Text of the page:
DEA Extends Telemedicine Prescribing, But More Is Needed
Telemedicine reduces barriers to accessing end-of-life care, especially for very sick people and underserved populations, and we will continue working to keep it intact.
Major backlash to rules proposed in February prompted the Drug Enforcement Administration (DEA) to announce at the end of April that it would extend pandemic-era flexibilities that allowed clinicians to virtually — or via “telemedicine” — prescribe controlled medications to patients.
Compassion & Choices and our supporters were among those who submitted a record 38,000 comments opposing the proposed rules, which would have reinstated strict limitations on virtual prescribing, once again requiring patients to be evaluated in person by a doctor first. This requirement would pose heightened difficulties for people who are too ill to travel outside the home and/or underserved communities that lack suitable care providers. As a result, the DEA together with the Department of Health and Human Services drafted the “Temporary Extension of COVID-19 Telemedicine Flexibilities for Prescription of Controlled Medications” just two days before the COVID-19 public health emergency expired. The temporary extension will uphold telehealth flexibilities through November 11, 2023.
“We recognize the importance of telemedicine in providing Americans with access to needed medications, and we have decided to extend the current flexibilities for six months while we work to find a way forward to give Americans that access with appropriate safeguards,” said DEA Administrator Anne Milgram in a statement.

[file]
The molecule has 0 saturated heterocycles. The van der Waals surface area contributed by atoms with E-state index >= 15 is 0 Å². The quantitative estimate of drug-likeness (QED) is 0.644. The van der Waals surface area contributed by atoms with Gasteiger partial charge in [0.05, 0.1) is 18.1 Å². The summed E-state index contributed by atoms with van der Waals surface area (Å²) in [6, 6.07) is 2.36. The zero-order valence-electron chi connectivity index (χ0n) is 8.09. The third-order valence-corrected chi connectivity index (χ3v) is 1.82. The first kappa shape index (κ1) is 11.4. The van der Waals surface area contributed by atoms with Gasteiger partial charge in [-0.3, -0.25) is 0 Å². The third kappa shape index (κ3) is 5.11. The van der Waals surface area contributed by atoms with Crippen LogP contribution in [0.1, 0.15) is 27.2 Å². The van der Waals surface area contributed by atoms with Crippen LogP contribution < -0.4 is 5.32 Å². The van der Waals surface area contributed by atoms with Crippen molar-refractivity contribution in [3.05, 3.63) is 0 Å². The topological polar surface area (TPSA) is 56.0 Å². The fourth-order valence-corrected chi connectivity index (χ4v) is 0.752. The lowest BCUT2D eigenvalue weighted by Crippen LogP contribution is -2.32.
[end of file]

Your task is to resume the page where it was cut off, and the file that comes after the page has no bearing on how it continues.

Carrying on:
While this extension is good news, there are still challenges, as detailed in a South Florida Sun Sentinel op-ed co-authored by Compassion & Choices President and CEO Kim Callinan and Dr. Michael Fratkin, a palliative care physician, telemedicine pioneer and member of Compassion & Choices’ Healthcare Advisory Council. “The proposed rule does not adequately support patients at the end of life and will substantially impact their access to essential care. An exemption from the in-person exam requirement should be made available to people at the end of life. … From our perspective, the proposed rule is built to regulate other parts of the healthcare system, not patients at the end of life,” wrote Callinan and Fratkin.
Compassion & Choices will continue monitoring the situation and advocating for a permanent exception to the proposed rule for terminally ill adults.